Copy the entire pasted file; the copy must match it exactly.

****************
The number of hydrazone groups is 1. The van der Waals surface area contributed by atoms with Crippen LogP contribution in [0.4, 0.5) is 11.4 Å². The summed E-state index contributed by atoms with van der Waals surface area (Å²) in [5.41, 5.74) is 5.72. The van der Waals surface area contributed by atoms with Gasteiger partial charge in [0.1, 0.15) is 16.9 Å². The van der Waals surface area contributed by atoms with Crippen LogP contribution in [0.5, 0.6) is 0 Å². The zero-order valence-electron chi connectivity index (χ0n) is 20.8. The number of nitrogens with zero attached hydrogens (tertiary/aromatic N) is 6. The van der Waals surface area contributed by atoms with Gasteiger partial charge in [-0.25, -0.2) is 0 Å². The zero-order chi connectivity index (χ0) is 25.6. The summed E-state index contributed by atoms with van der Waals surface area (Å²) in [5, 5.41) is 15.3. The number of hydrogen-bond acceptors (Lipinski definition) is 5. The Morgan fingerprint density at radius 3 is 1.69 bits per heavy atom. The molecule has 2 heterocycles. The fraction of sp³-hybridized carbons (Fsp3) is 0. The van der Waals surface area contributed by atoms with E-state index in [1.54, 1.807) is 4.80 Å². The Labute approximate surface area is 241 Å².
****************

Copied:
The number of hydrazone groups is 1. The van der Waals surface area contributed by atoms with Crippen LogP contribution in [0.4, 0.5) is 11.4 Å². The summed E-state index contributed by atoms with van der Waals surface area (Å²) in [5.41, 5.74) is 5.72. The van der Waals surface area contributed by atoms with Gasteiger partial charge in [0.1, 0.15) is 16.9 Å². The van der Waals surface area contributed by atoms with Crippen LogP contribution in [0.5, 0.6) is 0 Å². The zero-order valence-electron chi connectivity index (χ0n) is 20.8. The number of nitrogens with zero attached hydrogens (tertiary/aromatic N) is 6. The van der Waals surface area contributed by atoms with Gasteiger partial charge in [-0.25, -0.2) is 0 Å². The zero-order chi connectivity index (χ0) is 25.6. The summed E-state index contributed by atoms with van der Waals surface area (Å²) in [5, 5.41) is 15.3. The number of hydrogen-bond acceptors (Lipinski definition) is 5. The Morgan fingerprint density at radius 3 is 1.69 bits per heavy atom. The molecule has 2 heterocycles. The fraction of sp³-hybridized carbons (Fsp3) is 0. The van der Waals surface area contributed by atoms with E-state index in [1.54, 1.807) is 4.80 Å². The Labute approximate surface area is 241 Å².